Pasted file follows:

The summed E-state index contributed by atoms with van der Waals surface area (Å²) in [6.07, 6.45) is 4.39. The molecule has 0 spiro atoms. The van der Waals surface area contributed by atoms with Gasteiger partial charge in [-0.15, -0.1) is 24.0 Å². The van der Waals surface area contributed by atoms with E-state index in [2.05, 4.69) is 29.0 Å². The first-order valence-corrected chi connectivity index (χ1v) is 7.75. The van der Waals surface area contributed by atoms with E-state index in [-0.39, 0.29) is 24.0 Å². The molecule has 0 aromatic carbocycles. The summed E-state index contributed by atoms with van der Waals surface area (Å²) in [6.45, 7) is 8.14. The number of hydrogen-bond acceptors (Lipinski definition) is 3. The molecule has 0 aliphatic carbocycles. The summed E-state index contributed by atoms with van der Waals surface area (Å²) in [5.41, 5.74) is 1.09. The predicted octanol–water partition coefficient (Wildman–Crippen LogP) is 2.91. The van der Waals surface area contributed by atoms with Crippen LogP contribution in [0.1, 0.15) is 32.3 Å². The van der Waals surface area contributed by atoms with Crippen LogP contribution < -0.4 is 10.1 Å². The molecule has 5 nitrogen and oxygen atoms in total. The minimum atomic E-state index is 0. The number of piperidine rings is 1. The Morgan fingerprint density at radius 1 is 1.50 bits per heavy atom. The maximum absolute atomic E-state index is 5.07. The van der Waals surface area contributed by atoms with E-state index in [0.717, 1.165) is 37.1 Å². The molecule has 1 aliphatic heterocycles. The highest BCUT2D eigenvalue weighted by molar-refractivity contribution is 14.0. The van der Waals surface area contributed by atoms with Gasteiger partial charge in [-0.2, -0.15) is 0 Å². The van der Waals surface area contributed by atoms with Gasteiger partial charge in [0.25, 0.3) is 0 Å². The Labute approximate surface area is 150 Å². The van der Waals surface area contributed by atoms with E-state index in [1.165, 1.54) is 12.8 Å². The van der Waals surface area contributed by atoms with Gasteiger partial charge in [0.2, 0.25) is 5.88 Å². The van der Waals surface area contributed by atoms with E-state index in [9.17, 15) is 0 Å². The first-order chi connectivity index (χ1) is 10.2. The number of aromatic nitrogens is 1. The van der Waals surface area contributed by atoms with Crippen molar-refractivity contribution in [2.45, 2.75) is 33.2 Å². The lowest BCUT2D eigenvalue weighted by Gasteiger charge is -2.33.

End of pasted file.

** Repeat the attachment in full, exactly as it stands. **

The summed E-state index contributed by atoms with van der Waals surface area (Å²) in [6.07, 6.45) is 4.39. The molecule has 0 spiro atoms. The van der Waals surface area contributed by atoms with Gasteiger partial charge in [-0.15, -0.1) is 24.0 Å². The van der Waals surface area contributed by atoms with E-state index in [2.05, 4.69) is 29.0 Å². The first-order valence-corrected chi connectivity index (χ1v) is 7.75. The van der Waals surface area contributed by atoms with E-state index in [-0.39, 0.29) is 24.0 Å². The molecule has 0 aromatic carbocycles. The summed E-state index contributed by atoms with van der Waals surface area (Å²) in [6.45, 7) is 8.14. The number of hydrogen-bond acceptors (Lipinski definition) is 3. The molecule has 0 aliphatic carbocycles. The summed E-state index contributed by atoms with van der Waals surface area (Å²) in [5.41, 5.74) is 1.09. The predicted octanol–water partition coefficient (Wildman–Crippen LogP) is 2.91. The van der Waals surface area contributed by atoms with Crippen LogP contribution in [0.1, 0.15) is 32.3 Å². The van der Waals surface area contributed by atoms with Crippen LogP contribution < -0.4 is 10.1 Å². The molecule has 5 nitrogen and oxygen atoms in total. The minimum atomic E-state index is 0. The number of piperidine rings is 1. The Morgan fingerprint density at radius 1 is 1.50 bits per heavy atom. The maximum absolute atomic E-state index is 5.07. The van der Waals surface area contributed by atoms with E-state index in [0.717, 1.165) is 37.1 Å². The molecule has 1 aliphatic heterocycles. The highest BCUT2D eigenvalue weighted by molar-refractivity contribution is 14.0. The van der Waals surface area contributed by atoms with Gasteiger partial charge in [-0.2, -0.15) is 0 Å². The van der Waals surface area contributed by atoms with Gasteiger partial charge in [0.25, 0.3) is 0 Å². The Labute approximate surface area is 150 Å². The van der Waals surface area contributed by atoms with E-state index in [1.165, 1.54) is 12.8 Å². The van der Waals surface area contributed by atoms with Gasteiger partial charge in [0.2, 0.25) is 5.88 Å². The van der Waals surface area contributed by atoms with E-state index in [9.17, 15) is 0 Å². The first-order chi connectivity index (χ1) is 10.2. The number of aromatic nitrogens is 1. The van der Waals surface area contributed by atoms with Crippen molar-refractivity contribution in [2.45, 2.75) is 33.2 Å². The lowest BCUT2D eigenvalue weighted by Gasteiger charge is -2.33.